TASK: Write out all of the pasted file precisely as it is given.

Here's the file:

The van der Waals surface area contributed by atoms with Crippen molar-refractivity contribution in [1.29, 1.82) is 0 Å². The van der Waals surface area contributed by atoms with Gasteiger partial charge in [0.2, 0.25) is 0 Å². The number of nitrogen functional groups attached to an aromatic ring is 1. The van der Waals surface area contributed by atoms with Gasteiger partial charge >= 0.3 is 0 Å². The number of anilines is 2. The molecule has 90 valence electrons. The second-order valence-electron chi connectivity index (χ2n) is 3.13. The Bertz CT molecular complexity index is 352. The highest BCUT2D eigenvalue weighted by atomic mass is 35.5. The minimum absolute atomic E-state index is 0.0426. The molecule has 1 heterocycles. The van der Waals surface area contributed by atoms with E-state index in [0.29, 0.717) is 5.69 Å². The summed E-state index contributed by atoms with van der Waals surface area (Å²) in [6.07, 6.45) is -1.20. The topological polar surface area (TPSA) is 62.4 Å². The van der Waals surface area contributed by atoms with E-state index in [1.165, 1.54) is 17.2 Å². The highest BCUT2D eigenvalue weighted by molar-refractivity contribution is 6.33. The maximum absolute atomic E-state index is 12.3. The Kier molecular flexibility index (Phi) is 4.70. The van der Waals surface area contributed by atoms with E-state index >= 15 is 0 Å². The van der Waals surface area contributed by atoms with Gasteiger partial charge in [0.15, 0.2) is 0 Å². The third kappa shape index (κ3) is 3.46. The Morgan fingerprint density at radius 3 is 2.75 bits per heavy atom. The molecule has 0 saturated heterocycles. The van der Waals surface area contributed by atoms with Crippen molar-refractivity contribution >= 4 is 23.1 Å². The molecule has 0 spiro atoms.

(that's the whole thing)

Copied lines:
The van der Waals surface area contributed by atoms with Crippen molar-refractivity contribution in [1.29, 1.82) is 0 Å². The van der Waals surface area contributed by atoms with Gasteiger partial charge in [0.2, 0.25) is 0 Å². The number of nitrogen functional groups attached to an aromatic ring is 1. The van der Waals surface area contributed by atoms with Gasteiger partial charge >= 0.3 is 0 Å². The number of anilines is 2. The molecule has 90 valence electrons. The second-order valence-electron chi connectivity index (χ2n) is 3.13. The Bertz CT molecular complexity index is 352. The highest BCUT2D eigenvalue weighted by atomic mass is 35.5. The minimum absolute atomic E-state index is 0.0426. The molecule has 1 heterocycles. The van der Waals surface area contributed by atoms with E-state index in [0.29, 0.717) is 5.69 Å². The summed E-state index contributed by atoms with van der Waals surface area (Å²) in [6.07, 6.45) is -1.20. The topological polar surface area (TPSA) is 62.4 Å². The van der Waals surface area contributed by atoms with E-state index in [1.165, 1.54) is 17.2 Å². The highest BCUT2D eigenvalue weighted by molar-refractivity contribution is 6.33. The maximum absolute atomic E-state index is 12.3. The Kier molecular flexibility index (Phi) is 4.70. The van der Waals surface area contributed by atoms with E-state index >= 15 is 0 Å². The van der Waals surface area contributed by atoms with Gasteiger partial charge in [0.15, 0.2) is 0 Å². The third kappa shape index (κ3) is 3.46. The Morgan fingerprint density at radius 3 is 2.75 bits per heavy atom. The molecule has 0 saturated heterocycles. The van der Waals surface area contributed by atoms with Crippen molar-refractivity contribution >= 4 is 23.1 Å². The molecule has 0 spiro atoms.